In the garden

Starting plants from seed takes a little work and a lot of attention to detail, but it can be a very rewarding experience.

Just ask Henrico Master Gardener Grace Harrison. Each year she starts about 1,500 plants from seed in her 8’x10’ home greenhouse to share with friends and family, sell at yard sales and plant in her garden.

“I can’t think of anything that’s more exciting than seeing those little plants starting to grow,” said Harrison. “It’s a big
commitment, especially if you’re going to start a lot of plants, but it’s also very satisfying.”

Part of the Master Gardeners’ Speakers Bureau, Harrison frequently speaks to groups about starting seeds. Her most important advice: “Do your research ahead of time.”

“Every seed has its own properties and needs,” she explained. “You need to know how much light seeds need to germinate, how long they take to germinate and whether they need scarification or stratification.”

Scarification involves breaking, scratching or softening the seed coat so that water can enter the seed and germination can begin. Stratification is used to provide an “artificial winter” for seeds that require a period of cold weather before they will germinate.

When to start seeds indoors is another important consideration. “You don’t want to start them too early inside,” said Harrison. “Your plants can get leggy if they don’t have enough space and light.”

Harrison starts herb seeds around the first of February.

She likes using the trays with pellets available from the “big box” stores. “They’re convenient,” she said, “and they have the bottom tray for watering and the plastic cover that helps keep the seeds moist until they germinate.”

“You have to transplant your seedlings if you use the pellets,” Harrison adds. “Seedlings need to be transplanted into larger pots as soon as they develop their second set of leaves.”

Harrison usually starts 2 seeds in each pellet in case one doesn't germinate. If both germinate, she sometimes lets both grow but most often snips off the smaller plant at the soil.

Light is an important factor in getting seeds to germinate. Harrison starts by putting the newly planted trays 2 -3” under grow lights. As seedlings grow, she raises the lights. Throughout the entire process, she leaves the lights on 16 hours each.

Seeds need to be kept at the right temperature in order to germinate, which can vary from plant to plant. Generally, 65 to 75 degrees is best for most plants.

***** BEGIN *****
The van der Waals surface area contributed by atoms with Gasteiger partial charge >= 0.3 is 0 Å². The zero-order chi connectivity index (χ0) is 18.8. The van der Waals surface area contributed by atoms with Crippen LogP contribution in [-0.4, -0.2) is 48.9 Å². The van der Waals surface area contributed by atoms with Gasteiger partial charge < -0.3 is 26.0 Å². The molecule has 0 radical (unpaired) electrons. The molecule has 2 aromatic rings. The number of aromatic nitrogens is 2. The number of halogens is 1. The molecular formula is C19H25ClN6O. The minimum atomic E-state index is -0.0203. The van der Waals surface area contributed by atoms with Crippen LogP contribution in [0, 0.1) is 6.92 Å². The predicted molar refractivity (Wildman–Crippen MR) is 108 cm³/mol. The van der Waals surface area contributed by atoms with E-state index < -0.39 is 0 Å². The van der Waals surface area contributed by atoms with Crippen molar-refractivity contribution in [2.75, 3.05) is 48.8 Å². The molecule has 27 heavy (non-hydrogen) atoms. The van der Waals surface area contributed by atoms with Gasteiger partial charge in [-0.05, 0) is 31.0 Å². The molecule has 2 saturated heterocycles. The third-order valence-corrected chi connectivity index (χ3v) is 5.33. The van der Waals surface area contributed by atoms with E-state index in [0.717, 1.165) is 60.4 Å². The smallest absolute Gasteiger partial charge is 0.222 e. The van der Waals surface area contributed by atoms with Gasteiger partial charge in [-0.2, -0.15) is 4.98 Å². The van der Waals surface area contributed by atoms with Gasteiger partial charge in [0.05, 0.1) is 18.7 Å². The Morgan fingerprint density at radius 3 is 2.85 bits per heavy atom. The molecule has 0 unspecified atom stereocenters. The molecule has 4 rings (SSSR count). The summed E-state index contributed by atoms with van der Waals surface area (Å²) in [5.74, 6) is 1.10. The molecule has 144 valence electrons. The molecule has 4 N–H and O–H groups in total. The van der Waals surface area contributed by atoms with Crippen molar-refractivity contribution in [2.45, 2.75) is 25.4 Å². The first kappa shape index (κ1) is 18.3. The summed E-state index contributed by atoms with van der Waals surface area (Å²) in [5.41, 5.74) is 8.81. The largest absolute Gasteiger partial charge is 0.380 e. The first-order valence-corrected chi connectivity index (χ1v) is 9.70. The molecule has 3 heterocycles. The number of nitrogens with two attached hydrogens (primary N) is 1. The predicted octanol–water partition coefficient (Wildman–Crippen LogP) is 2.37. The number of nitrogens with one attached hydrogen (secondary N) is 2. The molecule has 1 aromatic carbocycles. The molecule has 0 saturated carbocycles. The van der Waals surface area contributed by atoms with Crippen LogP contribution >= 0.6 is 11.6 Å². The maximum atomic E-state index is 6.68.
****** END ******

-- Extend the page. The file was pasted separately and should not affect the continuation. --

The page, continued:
Starting plants from seed can save money and allow you to have a greater variety of plants in your garden. “Plus,” said Harrison, “it means a lot more to some people to be able to say I started this myself!”

More information about propagating plants from seeds is available online at http://www.pubs.ext.vt.edu (see no. 426-001). To schedule a master gardener speaker, contact Henrico Extension at 501-5160.
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Glen Allen H.S. takes second in statewide economics competition

Glen Allen H.S. was among six top schools in the state to place in the 2017 Governor’s Challenge in Economics and Personal Finance.

Taught by Patricia Adams, the Glen Allen H.S. team was runner-up in the Economics division, in which teams faced off in a Quiz Bowl. > Read more.

Glen Allen native serves aboard Navy’s most advanced submarine


A 2007 Deep Run High School graduate and Glen Allen, Virginia native is serving in the U.S. Navy as part of a crew working aboard one of the world’s most advanced ballistic missile submarines, USS Tennessee, Gold Crew.

Petty Officer 2nd Class Michael Uhl, a machinist’s mate, serves aboard the Kings Bay-based boat, one of 14 Ohio-class ballistic missile submarines.

As a machinist's mate, Uhl is responsible for operating and maintaining the auxiliary engineering equipment aboard the submarine. > Read more.

Fresh Air Fund seeks host families


The Fresh Air Fund, a program through which nearly 4,000 children from low-income New York City communities spend a summer with host families in communities along the East Coast and in southern Canada, is seeking hosts for the coming summer.

According to the organization, there is no such thing as a “typical” host family. First-time Fresh Air children are boys and girls, from seven to 12 years old. Children who are reinvited by host families may continue with The Fresh Air Fund through age 18 and can enjoy extended trips. > Read more.

Godwin student wins in statewide STEM essay contest

Governor Terry McAuliffe and the Virginia Council on Women announced recently that Morgan Logsdon of Mills E. Godwin High School was one of five statewide winners of the sixth-annual STEM (Science, Technology, Engineering, and Math) Essay Contest for young women enrolled in their junior or senior year of high school.

The Council on Women established the contest to award scholarships to high school junior and senior young women who plan to pursue STEM careers at institutions of higher education. > Read more.

Varina meeting May 2 to address opioid crisis in Henrico


Varina District Supervisor Tyrone E. Nelson will hold a Community Conversations meeting Tuesday, May 2 to discuss the opioid epidemic in Henrico County.

The meeting will be held at 6:30 p.m. at the Henrico Theatre, 305 E. Nine Mile Road. Nelson will be joined by County Manager John A. Vithoulkas and members of the Henrico Heroin Task Force for a discussion of heroin and opioid abuse and ways to prevent it. > Read more.

Henrico Business Bulletin Board

April 2017
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Bethlehem Church, located at 4210 Penick Rd., will host a concert by The Finney’s John and Frankie at 4 p.m. All are welcome. A love offering will be taken. For details, call 262-8339. Full text

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